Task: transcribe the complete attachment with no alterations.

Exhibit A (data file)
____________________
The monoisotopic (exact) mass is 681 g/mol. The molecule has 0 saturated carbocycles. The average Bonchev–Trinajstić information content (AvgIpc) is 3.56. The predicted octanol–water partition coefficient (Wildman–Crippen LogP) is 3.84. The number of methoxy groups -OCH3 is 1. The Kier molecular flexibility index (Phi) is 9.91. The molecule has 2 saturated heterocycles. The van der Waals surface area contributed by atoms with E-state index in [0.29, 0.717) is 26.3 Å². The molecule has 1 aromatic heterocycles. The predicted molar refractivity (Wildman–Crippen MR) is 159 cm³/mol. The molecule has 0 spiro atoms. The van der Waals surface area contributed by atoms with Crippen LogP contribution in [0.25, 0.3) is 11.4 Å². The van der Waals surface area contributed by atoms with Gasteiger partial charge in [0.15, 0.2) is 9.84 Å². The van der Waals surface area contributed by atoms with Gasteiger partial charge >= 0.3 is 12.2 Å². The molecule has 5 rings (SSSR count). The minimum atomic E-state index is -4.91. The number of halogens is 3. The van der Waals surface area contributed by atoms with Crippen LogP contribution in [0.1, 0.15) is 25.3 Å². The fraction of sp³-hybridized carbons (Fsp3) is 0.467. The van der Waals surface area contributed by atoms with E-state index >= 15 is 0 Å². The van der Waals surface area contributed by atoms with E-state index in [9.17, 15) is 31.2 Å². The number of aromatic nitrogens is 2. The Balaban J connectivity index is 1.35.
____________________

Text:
The monoisotopic (exact) mass is 681 g/mol. The molecule has 0 saturated carbocycles. The average Bonchev–Trinajstić information content (AvgIpc) is 3.56. The predicted octanol–water partition coefficient (Wildman–Crippen LogP) is 3.84. The number of methoxy groups -OCH3 is 1. The Kier molecular flexibility index (Phi) is 9.91. The molecule has 2 saturated heterocycles. The van der Waals surface area contributed by atoms with E-state index in [0.29, 0.717) is 26.3 Å². The molecule has 1 aromatic heterocycles. The predicted molar refractivity (Wildman–Crippen MR) is 159 cm³/mol. The molecule has 0 spiro atoms. The van der Waals surface area contributed by atoms with Crippen LogP contribution in [0.25, 0.3) is 11.4 Å². The van der Waals surface area contributed by atoms with Gasteiger partial charge in [0.15, 0.2) is 9.84 Å². The van der Waals surface area contributed by atoms with Gasteiger partial charge >= 0.3 is 12.2 Å². The molecule has 5 rings (SSSR count). The minimum atomic E-state index is -4.91. The number of halogens is 3. The van der Waals surface area contributed by atoms with Crippen LogP contribution in [0.1, 0.15) is 25.3 Å². The fraction of sp³-hybridized carbons (Fsp3) is 0.467. The van der Waals surface area contributed by atoms with E-state index >= 15 is 0 Å². The van der Waals surface area contributed by atoms with E-state index in [9.17, 15) is 31.2 Å². The number of aromatic nitrogens is 2. The Balaban J connectivity index is 1.35.